And establishing that boundary really is a form of self-care. Psychologists describe two necessary sets of boundaries: the ones that protect us from other people, and the ones that protect other people from us. (Here's a good article.) A deep consistency of relationships in the clinic is a way of supporting both kinds. Also, it can be fun; I’ve enjoyed private, stubborn satisfaction in being just as friendly and accepting to a patient who’s cranky, rude, and hard to deal with, as to the rest of my patients who are reliably sweet and easy. The effort of being the same with patients gets me to a clear, sane, impersonal place within myself that I like.

The converse, of course, is that me being different with different kinds of patients (particularly based on how much I like or don’t like them) will impact my ability to maintain a stable, consistent, trustworthy, accepting quality of presence in ALL my clinical relationships. Being different with different patients invites the more personal, reactive part of me to get involved -- and that person doesn’t actually belong at work. She’s not equipped to deal with the challenges.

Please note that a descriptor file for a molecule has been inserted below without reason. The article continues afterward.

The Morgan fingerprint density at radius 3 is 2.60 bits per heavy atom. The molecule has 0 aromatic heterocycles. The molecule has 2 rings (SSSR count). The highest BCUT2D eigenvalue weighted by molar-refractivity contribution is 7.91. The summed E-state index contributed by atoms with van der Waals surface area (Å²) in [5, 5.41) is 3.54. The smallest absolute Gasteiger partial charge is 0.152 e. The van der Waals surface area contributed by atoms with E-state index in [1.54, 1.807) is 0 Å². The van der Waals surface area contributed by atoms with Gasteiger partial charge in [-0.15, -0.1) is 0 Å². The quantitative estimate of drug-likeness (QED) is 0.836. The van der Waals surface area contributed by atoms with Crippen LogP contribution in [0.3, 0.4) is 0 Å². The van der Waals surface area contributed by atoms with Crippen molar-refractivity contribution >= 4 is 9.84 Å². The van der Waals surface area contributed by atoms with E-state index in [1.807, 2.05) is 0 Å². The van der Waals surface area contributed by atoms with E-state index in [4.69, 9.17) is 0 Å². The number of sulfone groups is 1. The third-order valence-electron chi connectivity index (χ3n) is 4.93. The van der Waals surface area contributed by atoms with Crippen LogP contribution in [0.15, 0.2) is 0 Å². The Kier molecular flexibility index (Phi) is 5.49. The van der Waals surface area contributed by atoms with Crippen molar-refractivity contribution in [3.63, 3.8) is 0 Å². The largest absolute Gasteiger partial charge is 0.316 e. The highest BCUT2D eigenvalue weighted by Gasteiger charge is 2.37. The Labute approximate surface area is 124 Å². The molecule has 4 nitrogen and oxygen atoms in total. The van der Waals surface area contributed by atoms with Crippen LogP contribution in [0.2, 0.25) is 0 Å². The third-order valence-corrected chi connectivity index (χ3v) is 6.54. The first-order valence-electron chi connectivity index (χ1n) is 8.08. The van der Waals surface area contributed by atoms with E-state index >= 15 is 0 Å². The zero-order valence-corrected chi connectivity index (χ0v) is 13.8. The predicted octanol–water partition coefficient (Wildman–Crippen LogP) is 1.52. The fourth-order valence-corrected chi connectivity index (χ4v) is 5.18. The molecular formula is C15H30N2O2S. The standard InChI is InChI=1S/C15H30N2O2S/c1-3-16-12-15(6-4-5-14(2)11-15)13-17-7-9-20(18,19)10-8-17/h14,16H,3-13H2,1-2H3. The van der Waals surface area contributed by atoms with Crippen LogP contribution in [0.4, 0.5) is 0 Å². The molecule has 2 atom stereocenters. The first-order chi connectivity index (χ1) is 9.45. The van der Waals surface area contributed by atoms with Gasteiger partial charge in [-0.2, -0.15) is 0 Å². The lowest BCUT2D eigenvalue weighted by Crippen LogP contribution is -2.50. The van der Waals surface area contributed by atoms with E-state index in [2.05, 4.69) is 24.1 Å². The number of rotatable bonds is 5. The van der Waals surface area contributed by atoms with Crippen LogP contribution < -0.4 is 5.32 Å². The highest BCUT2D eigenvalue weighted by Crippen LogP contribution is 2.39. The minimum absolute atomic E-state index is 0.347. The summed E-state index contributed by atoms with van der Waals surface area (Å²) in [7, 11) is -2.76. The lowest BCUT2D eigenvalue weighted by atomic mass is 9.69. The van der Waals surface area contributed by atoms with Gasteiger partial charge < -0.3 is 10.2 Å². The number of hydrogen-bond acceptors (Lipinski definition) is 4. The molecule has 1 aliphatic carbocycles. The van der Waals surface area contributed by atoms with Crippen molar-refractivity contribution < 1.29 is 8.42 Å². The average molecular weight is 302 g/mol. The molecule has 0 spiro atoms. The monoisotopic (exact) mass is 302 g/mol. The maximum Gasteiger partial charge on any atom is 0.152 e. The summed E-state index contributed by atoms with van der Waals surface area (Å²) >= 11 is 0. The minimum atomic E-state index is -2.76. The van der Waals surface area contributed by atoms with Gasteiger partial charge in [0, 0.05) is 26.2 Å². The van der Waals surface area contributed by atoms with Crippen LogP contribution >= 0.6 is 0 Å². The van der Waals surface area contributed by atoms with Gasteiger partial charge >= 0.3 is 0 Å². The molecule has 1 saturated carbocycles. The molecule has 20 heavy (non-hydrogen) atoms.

In some settings, more likely private acupuncture settings, acupuncturists use hierarchy and the symbols of hierarchy -- white coats, impressive titles, an all-knowing manner -- as a kind of short cut to establishing boundaries. In community acupuncture (and Trauma Informed Care) we aim for non-hierarchical relationships as much as possible. Which means you have to be MORE intentional and do MORE critical thinking about your boundaries and how to enact them, not less. Showing up to work in jeans and a t-shirt doesn’t mean you don’t have professional boundaries; it does mean you’re not relying on your clothes to do your work for you. Hierarchies are necessary sometimes but in a clinical setting, they can contribute to their own boundary problems. (See also: gurus and lifestyle counseling.)

As a community acupuncturist, you need to create boundaries that fit you and your practice while doing their job of protecting you, your patients, and the clinic space itself -- which requires time, intention, and some degree of trial and error. It’s a subset of making imperfect, homemade safety. The more intention you put into this process, the better your boundaries will fit and the more you can relax into them and enjoy your work.